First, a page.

Saturday, December 19, 2009

Day 10: Fish in Erbage, Whole Snapper Stuffed with Oysters & Herbs in a Red Wine Butter Sauce

He hath eaten me out of house and home; he hath put all my substance into that fat belly of his.
Shakespeare, Henry IV Part I

I have a confession to make: This is likely not the most perfectly historically accurate dish I have presented during the 12 Days of Medieval Feasting.  For one thing, the fish is supposed to be a pike, a popular fish in the Middle Ages, not a red snapper, but a whole pike was nowhere to be found.

The recipe itself is from Eating Like a King: A History of Royal Recipes, by Michelle Brown. The author says that pyke in erbage was served at the coronation feast of Queen Katherine, wife of Henry V, in 1419. That much I've confirmed - the dish was served, in fact, as a first course along with (among other things) "trought," "crabbys," and "tartys." 

What I haven't been able to confirm, however, is that Brown's recipe is what was actually served to Katherine in 1419. I've found other medieval recipes for pyke that share quite a few ingredients with this one, and I found a later Elizabethan recipe which stuffs the fish with oysters, also a feature of this version. I suspect that the author has pulled together various recipes from different sources, and also perhaps added touches of her own.

By the time I figured all this out, I had already bought the ingredients. If I had known, I likely would have chosen a more certifiably historically accurate dish, but nonetheless, I'm very glad I made this. It was incredibly moist and flavorful, and the sauce - anchovy, butter, and red wine - tasted positively modern, even - dare I say -  a bit French.

I must admit that for me, working with a whole fish - scales left on, no less - definitely felt medieval.  If you've followed my blog at all, you'll know that most of my dishes are vegetarian, and so working with a creature who still had a head was unnerving, to say the least. Let's just say I resisted the urge to name him.

 Snapper Stuffed with Oysters & Herbs
adapted from Eating Like a King by Michele Brown

 For the snapper & sauce:
1 whole snapper, gutted, scales on*, about 1.5 lbs
5-6 ounces of Bordeaux
1 anchovy, finely chopped
3-4 tbsp butter

 For the Stuffing:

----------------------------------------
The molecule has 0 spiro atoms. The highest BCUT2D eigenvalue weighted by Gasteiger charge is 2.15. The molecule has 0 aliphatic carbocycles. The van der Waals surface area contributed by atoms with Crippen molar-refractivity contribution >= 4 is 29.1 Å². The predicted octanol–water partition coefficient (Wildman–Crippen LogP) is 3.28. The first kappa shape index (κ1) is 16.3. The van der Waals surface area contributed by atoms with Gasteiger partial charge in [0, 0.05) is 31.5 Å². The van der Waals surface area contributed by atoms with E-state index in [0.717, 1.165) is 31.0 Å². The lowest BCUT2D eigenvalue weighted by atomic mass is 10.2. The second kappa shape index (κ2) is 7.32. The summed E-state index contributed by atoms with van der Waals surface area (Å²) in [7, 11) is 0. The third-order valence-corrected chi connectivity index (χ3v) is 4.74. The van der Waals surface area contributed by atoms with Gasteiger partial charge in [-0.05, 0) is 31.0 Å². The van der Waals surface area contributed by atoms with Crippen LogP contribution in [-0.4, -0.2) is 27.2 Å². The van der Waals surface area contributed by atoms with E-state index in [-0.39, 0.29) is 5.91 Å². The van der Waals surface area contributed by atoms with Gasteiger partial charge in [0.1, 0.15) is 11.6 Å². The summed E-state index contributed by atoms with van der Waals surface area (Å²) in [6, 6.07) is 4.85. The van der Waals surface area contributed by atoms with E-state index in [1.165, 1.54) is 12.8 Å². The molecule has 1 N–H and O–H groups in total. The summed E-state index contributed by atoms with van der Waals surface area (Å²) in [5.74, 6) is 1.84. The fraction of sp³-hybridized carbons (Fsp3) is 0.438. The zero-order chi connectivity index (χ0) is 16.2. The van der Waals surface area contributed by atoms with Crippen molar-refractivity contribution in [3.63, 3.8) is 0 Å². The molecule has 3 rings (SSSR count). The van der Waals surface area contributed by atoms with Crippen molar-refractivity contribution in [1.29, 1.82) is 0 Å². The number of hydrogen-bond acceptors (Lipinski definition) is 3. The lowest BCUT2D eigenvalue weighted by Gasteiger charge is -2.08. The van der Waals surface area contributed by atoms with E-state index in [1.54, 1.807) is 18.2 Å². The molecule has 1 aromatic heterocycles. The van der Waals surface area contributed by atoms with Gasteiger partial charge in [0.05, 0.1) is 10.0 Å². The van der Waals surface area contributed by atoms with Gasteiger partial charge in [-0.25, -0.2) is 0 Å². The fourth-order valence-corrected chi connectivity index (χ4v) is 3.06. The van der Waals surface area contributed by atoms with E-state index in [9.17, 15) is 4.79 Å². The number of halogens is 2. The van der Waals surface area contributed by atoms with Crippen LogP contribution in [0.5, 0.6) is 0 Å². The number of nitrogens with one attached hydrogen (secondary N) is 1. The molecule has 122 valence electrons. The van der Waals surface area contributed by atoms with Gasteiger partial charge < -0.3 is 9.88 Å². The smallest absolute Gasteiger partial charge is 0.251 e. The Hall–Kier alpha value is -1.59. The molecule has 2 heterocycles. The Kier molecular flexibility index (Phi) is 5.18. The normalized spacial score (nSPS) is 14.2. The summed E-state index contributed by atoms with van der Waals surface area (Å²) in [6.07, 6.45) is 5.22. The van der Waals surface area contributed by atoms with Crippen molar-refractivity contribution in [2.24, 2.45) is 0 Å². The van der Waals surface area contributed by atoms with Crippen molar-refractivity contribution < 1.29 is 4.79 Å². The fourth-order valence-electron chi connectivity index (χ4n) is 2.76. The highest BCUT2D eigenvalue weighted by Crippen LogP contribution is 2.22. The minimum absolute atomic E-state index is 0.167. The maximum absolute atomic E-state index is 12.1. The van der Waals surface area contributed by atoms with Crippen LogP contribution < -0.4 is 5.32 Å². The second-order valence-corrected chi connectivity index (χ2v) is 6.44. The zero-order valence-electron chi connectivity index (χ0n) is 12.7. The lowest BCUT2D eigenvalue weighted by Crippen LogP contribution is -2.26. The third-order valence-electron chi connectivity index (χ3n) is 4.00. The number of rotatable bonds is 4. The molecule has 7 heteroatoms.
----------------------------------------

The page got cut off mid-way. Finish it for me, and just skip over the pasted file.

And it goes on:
6 sweet oysters, such as Virginia Choptank
1 tbsp butter, for frying
1/2 tsp ground nutmeg
1 medium onion, minced
2 cloves of garlic, crushed
2 sprigs of rosemary
2 tsp fresh thyme
2 tsp fresh marjoram

*Next time, despite what the recipe advises, I would have the scales removed. I suppose they're left on to help keep the skin from drying out, but I'd rather just cover the thing in foil for a little longer than have to wrestle with fish scales.

Wash the snapper and pat dry. Lightly fry the oysters in butter and season with salt and nutmeg. Stuff the fish with the onions, herbs, garlic, and oysters (you may not be able to fit all of the onions in the fish's cavity).  Use skewers or thread to hold the fish closed around the stuffing. Place the snapper in a baking tray or glass casserole with the wine, butter, and anchovy. Bake, covered, for 15 minutes at 375 degrees. Uncover and bake for another 10-15 minutes, basting every few minutes, until done. Serve it forth, as the medievals would say.
I hope you enjoy your stuffed fish - just don't look him the eye. I'll never make that mistake again. I'll see you tomorrow for Day 11 with a really special holiday dessert!


  1. I love whole fishes with the "bones", call me crazy but I love to remove the bone. Fabulous fish, and the sauce must be so "parfumée" with the red wine.

  2. wow, that certainly is medieval. very cool. i love your serving dish, too.

  3. I love the presentation-- head and all! :)

  4. I think this one is very pretty and sounds appetizing but I do agree with you - would definitely remove the scales. It's awful when you get one in your mouth.

  5. Rich and gorgeous. What a beautiful dish! I agree with your comment about fish scales - too much of a hassle to deal with.

  6. Hey Trix,

    I have followed your challenge. And all of them are great. But ..this being fish ( my personal favorite) I have bookmarked this one). Awesome. Just awesome.

  7. You are truly amazing, again another one I didn't see coming....terrific reinactiment of our medieval must have been living in that time period to be this percise....or truly a genious! WOWOWOWOW!!!

  8. This actually does sound quite tasty! Not medieval at all. I love fish - rarely cook whole fish though, except trout. Maybe need to try this.

  9. hmmm.... with scales on? Interesting dish though. I will try but U will scale the fish... heh

  10. Another great recipe to try... I can't believe the 12 days are almost up...thanks for another great shout out to the middle ages!

  11. did you clean the fish yourself? just wondering...we had a cook that would never cook a whole fish with it's eyes intact..said is was bad luck to have the fish looking at you while cooking and the fish would be unfit to eat...funny huh! never has been a problem with me... gotta remove those scales though...

  12. Thank you all so much!! Yes, scales are no fun at all ... @Drick - I did not clean the fish myself, tough the fish guy was less than thorough and I did have a bit of nasty business to take care of. I am with your cook: Having the fishy look at me was positively unnerving!